The middle of the model indicates where the family adjusts to the change or doesn’t adjust. By adjust we mean the features of the cycle of the model actually change, so they are different to what they were. There is a different pattern, changed resources etc. Where the family chooses not to adjust, that is to ignore the stress even though it has been identified that the family business is at risk the model then moves on to another phase. This new phase identifies the potential for crisis and pile up of stressors and increasing the degree of risk to the family business. If the choice is made not to adjust the crisis develops because there is more pressure, less time for discussion and negotiation and more emotional drain on those members of the family business. The cyclic pattern of living is still relevant and the family has another opportunity to alter the pattern, resources and problem solving. Therefore the family business has another opportunity to reorganise itself for the future. However if the family still chooses to not adjust, that is to ignore the stress the model re-focuses the attention on the potential of crisis. This implies that the crisis gets worse, the pressure on the family is higher, the likelihood of a reasonable outcome is unlikely.

McCubbin et al (1983) have suggested that if the family chooses to adjust to the source of stress the benefits include:

  • a stronger family bond,
  • individual members develop from the experience,
  • the family unit develops because of its successful experience in dealing with the source of stress, and
  • family independence and control is maintained and improved.

However, if a family business continues to not adjust to the source of stress the likely outcome will include:

  • a decrease in the family bond,
  • individual development will be decreased
  • family unit development decreases
  • a loss of independence and control particularly when dealing with financial pressure.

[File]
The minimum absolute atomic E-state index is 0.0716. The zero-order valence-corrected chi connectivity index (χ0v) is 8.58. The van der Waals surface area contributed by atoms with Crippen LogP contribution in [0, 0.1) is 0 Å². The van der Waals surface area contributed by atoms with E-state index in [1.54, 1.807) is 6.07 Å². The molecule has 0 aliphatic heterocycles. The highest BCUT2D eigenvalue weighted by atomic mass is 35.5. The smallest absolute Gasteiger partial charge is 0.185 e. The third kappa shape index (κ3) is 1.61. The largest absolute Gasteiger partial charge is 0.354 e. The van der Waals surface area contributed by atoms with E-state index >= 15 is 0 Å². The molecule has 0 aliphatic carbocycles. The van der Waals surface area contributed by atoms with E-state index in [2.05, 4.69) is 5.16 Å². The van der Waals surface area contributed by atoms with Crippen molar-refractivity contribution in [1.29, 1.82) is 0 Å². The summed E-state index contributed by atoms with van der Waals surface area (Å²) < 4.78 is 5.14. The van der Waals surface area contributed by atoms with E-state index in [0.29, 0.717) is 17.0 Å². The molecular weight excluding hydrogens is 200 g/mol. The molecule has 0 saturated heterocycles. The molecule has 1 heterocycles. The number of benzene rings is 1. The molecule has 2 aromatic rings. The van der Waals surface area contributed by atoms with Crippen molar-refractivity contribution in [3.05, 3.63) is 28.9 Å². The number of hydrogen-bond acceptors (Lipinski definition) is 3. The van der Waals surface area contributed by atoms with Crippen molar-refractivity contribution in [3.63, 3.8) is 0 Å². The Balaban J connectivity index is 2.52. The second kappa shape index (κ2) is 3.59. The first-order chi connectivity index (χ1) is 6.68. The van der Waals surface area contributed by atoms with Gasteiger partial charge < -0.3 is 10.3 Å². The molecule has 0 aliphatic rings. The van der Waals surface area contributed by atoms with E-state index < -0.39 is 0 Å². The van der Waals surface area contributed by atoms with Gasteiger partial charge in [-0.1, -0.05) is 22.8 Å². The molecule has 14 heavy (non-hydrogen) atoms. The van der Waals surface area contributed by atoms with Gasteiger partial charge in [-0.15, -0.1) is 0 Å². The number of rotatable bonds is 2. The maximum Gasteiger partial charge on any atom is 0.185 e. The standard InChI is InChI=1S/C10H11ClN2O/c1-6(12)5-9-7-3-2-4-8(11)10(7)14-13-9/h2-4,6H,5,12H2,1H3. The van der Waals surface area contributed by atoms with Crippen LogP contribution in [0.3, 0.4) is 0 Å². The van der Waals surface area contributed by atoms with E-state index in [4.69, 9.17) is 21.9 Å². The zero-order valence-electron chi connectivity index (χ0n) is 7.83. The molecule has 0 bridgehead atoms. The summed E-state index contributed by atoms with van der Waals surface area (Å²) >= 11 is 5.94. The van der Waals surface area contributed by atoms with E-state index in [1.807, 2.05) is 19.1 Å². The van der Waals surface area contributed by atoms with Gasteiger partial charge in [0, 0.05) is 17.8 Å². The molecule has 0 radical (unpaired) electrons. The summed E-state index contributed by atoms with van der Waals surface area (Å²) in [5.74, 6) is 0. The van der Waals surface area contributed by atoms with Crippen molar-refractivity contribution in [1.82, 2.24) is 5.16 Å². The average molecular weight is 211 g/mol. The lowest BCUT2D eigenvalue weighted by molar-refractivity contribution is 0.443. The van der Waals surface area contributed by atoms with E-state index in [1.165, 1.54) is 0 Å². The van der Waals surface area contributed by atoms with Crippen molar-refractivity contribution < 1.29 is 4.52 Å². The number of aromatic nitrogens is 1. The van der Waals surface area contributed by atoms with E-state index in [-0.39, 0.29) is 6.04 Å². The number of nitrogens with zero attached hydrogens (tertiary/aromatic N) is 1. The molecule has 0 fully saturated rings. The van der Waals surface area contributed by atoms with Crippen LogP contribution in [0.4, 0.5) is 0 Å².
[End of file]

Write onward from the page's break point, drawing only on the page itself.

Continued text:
The message in this model is that the development of support networks though which families gain practical information, understanding and a sense of self worth is critical to their ability to develop as a family business. The message for service providers dealing with family farms should be that an improved understanding of factors affecting family adjustment and the strong relationship between family adjustment and business success should allow for improved quality of service.

The difference between social capital of groups and family adjustment

The issue of social capital and facilitators learning and changing communities is an actively researched topic. Kilpatrick et al (1998) have studied groups of farmers to come together regularly to exchange information and experiences through a consultancy service. This group of networks is built up through graduates of a series of learning exercises given by a firm of private consultants. The development of the Executive :ink (McCosker 1999 personal communication) is to enhance the learning of individuals through experiencing group activity. These meetings are held a few times a year and are a residential workshop. Individual businesses come together and share their experiences and their likely plans for the future. The members of the group have the trust and security of each other because of their experience and their common interest in their industry and the individual gets strength, emotional support and technical knowledge through this process.